In his room, Henry put his suitcase in a corner and his valise on the bed. An electric lamp made from an oil lamp stood on a chest of drawers beside a radio. He noticed three cigarette burns along the edge of the chest top. Some burns had been sanded off, it looked like. He hung his suit and his sport coat on a wire hanger in the small closet, took off his shirt and undershirt and dropped them in a corner. He'd wash them in the tub, do some ironing if they had an iron in the office. He looked in each dresser drawer. Top: empty. Middle: a book of matches. He pocketed it. Bottom: empty.
This prospect with Mr. Clearwater could get him into something a little higher up—well, not out of Bible selling altogether; he didn't want that. He could keep selling Bibles on weekends, at least.
A full-length mirror leaned against the wall beside the dresser, bottom left corner broken off. He dropped his boxer shorts, kicked them into the corner, turned sideways, drew in his stomach, expanded his chest, clinched his fist, hardened his arm muscles. He turned and faced the mirror, crossed his arms. He turned his head left, right. Checked his hangings. They always looked bigger in a mirror than when you looked down.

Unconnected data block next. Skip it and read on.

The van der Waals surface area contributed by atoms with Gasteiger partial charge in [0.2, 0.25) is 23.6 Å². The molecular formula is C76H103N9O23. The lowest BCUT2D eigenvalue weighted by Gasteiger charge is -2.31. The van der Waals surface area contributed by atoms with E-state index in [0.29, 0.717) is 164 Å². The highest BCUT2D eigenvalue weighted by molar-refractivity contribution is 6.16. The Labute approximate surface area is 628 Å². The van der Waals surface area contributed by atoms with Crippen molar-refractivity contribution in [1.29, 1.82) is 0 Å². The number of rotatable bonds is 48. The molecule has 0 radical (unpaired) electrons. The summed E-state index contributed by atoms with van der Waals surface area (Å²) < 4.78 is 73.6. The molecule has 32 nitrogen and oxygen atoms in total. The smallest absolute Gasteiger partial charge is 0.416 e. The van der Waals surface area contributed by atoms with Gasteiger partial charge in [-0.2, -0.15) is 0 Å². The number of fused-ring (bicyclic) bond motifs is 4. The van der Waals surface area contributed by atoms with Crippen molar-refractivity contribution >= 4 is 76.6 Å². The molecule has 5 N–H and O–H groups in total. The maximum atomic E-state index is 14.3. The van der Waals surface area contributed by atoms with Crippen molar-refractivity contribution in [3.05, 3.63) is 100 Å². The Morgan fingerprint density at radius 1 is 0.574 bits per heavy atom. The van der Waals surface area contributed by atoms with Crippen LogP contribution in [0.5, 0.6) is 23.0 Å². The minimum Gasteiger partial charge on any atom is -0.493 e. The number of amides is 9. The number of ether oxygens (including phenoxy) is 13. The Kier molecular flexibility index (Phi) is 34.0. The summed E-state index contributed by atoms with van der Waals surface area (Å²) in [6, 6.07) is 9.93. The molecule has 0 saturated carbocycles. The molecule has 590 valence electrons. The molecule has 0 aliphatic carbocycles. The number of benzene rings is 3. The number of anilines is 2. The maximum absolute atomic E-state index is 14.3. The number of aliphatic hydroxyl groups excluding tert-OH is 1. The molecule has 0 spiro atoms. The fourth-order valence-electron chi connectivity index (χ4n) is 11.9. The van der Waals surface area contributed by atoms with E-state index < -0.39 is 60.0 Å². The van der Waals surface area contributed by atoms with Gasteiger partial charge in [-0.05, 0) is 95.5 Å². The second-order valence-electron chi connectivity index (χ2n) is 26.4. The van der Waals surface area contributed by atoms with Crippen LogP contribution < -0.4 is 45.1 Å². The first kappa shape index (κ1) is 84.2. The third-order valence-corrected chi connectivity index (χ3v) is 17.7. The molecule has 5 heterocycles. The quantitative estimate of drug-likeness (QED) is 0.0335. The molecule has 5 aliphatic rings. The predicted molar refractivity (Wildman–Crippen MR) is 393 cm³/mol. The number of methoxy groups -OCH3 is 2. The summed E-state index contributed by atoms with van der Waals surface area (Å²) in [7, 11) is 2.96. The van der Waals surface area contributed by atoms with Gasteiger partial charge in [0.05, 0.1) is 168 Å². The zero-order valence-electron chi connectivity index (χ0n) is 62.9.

He stopped up the tub drain with the chained stopper and let the water run longer than he ever did at home. Aunt Dorie let him use only just enough water to reach the back of the tub. He stepped in and sat slowly. The water was hot. It had been almost two weeks since he'd had a shower at a barbershop. He slid down so his head rested against the back of the tub and closed his eyes. He thought about this possible new job. Mr. Clearwater looked like he made a lot of money.